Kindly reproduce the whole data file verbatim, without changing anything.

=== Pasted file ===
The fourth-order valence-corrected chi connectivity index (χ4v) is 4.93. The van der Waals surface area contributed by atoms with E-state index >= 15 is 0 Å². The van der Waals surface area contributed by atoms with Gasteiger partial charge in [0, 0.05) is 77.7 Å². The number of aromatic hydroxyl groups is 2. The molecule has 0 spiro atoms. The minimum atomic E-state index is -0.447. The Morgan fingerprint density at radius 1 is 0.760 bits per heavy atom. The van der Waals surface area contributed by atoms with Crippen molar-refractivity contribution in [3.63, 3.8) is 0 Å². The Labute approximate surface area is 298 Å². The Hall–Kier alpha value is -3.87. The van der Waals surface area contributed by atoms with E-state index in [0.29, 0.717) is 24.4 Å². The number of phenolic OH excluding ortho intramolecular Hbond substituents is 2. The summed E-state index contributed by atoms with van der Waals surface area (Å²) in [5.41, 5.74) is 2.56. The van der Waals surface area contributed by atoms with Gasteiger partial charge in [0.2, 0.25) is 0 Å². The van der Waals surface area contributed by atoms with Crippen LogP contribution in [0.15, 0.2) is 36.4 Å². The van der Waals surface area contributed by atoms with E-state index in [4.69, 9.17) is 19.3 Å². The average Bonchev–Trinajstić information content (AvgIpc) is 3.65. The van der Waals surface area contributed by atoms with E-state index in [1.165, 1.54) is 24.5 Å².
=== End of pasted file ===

The fourth-order valence-corrected chi connectivity index (χ4v) is 4.93. The van der Waals surface area contributed by atoms with E-state index >= 15 is 0 Å². The van der Waals surface area contributed by atoms with Gasteiger partial charge in [0, 0.05) is 77.7 Å². The number of aromatic hydroxyl groups is 2. The molecule has 0 spiro atoms. The minimum atomic E-state index is -0.447. The Morgan fingerprint density at radius 1 is 0.760 bits per heavy atom. The van der Waals surface area contributed by atoms with Crippen molar-refractivity contribution in [3.63, 3.8) is 0 Å². The Labute approximate surface area is 298 Å². The Hall–Kier alpha value is -3.87. The van der Waals surface area contributed by atoms with E-state index in [0.29, 0.717) is 24.4 Å². The number of phenolic OH excluding ortho intramolecular Hbond substituents is 2. The summed E-state index contributed by atoms with van der Waals surface area (Å²) in [5.41, 5.74) is 2.56. The van der Waals surface area contributed by atoms with Gasteiger partial charge in [0.2, 0.25) is 0 Å². The van der Waals surface area contributed by atoms with Crippen LogP contribution in [0.15, 0.2) is 36.4 Å². The van der Waals surface area contributed by atoms with E-state index in [4.69, 9.17) is 19.3 Å². The average Bonchev–Trinajstić information content (AvgIpc) is 3.65. The van der Waals surface area contributed by atoms with E-state index in [1.165, 1.54) is 24.5 Å².